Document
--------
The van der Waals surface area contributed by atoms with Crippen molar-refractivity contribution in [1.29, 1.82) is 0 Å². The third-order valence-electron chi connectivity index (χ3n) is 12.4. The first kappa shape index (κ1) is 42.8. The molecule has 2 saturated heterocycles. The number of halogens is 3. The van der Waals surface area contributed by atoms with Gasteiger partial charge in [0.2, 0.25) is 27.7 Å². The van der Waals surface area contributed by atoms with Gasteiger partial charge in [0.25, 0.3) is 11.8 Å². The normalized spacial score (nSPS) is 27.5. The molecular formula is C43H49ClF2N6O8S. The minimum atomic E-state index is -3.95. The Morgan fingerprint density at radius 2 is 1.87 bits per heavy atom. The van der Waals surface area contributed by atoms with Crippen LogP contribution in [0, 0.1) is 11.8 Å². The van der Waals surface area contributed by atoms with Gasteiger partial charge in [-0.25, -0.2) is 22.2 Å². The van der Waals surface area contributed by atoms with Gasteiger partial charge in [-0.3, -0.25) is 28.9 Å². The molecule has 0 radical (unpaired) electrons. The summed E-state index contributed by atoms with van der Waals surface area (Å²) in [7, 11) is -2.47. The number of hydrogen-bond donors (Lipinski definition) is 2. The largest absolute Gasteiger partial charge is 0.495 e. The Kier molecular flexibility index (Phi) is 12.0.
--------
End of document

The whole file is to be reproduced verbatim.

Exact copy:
The van der Waals surface area contributed by atoms with Crippen molar-refractivity contribution in [1.29, 1.82) is 0 Å². The third-order valence-electron chi connectivity index (χ3n) is 12.4. The first kappa shape index (κ1) is 42.8. The molecule has 2 saturated heterocycles. The number of halogens is 3. The van der Waals surface area contributed by atoms with Gasteiger partial charge in [0.2, 0.25) is 27.7 Å². The van der Waals surface area contributed by atoms with Gasteiger partial charge in [0.25, 0.3) is 11.8 Å². The normalized spacial score (nSPS) is 27.5. The molecular formula is C43H49ClF2N6O8S. The minimum atomic E-state index is -3.95. The Morgan fingerprint density at radius 2 is 1.87 bits per heavy atom. The van der Waals surface area contributed by atoms with Crippen LogP contribution in [0, 0.1) is 11.8 Å². The van der Waals surface area contributed by atoms with Gasteiger partial charge in [-0.25, -0.2) is 22.2 Å². The van der Waals surface area contributed by atoms with Gasteiger partial charge in [-0.3, -0.25) is 28.9 Å². The molecule has 0 radical (unpaired) electrons. The summed E-state index contributed by atoms with van der Waals surface area (Å²) in [7, 11) is -2.47. The number of hydrogen-bond donors (Lipinski definition) is 2. The largest absolute Gasteiger partial charge is 0.495 e. The Kier molecular flexibility index (Phi) is 12.0.